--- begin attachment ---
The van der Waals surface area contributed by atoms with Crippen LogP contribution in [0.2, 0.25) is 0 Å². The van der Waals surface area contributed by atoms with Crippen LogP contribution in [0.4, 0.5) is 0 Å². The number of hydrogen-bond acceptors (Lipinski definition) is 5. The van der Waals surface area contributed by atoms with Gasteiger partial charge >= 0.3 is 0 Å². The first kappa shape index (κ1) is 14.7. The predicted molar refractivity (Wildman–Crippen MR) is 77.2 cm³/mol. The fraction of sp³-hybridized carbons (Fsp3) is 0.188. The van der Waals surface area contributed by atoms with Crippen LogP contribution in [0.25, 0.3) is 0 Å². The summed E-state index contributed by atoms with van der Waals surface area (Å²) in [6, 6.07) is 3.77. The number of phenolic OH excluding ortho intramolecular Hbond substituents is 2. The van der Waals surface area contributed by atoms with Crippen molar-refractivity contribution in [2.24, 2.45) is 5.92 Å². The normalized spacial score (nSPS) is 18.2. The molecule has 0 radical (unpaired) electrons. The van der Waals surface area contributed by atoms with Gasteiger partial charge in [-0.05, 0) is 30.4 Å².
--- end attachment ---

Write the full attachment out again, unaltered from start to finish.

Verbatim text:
The van der Waals surface area contributed by atoms with Crippen LogP contribution in [0.2, 0.25) is 0 Å². The van der Waals surface area contributed by atoms with Crippen LogP contribution in [0.4, 0.5) is 0 Å². The number of hydrogen-bond acceptors (Lipinski definition) is 5. The van der Waals surface area contributed by atoms with Gasteiger partial charge >= 0.3 is 0 Å². The first kappa shape index (κ1) is 14.7. The predicted molar refractivity (Wildman–Crippen MR) is 77.2 cm³/mol. The fraction of sp³-hybridized carbons (Fsp3) is 0.188. The van der Waals surface area contributed by atoms with Crippen LogP contribution in [0.25, 0.3) is 0 Å². The summed E-state index contributed by atoms with van der Waals surface area (Å²) in [6, 6.07) is 3.77. The number of phenolic OH excluding ortho intramolecular Hbond substituents is 2. The van der Waals surface area contributed by atoms with Crippen molar-refractivity contribution in [2.24, 2.45) is 5.92 Å². The normalized spacial score (nSPS) is 18.2. The molecule has 0 radical (unpaired) electrons. The van der Waals surface area contributed by atoms with Gasteiger partial charge in [-0.05, 0) is 30.4 Å².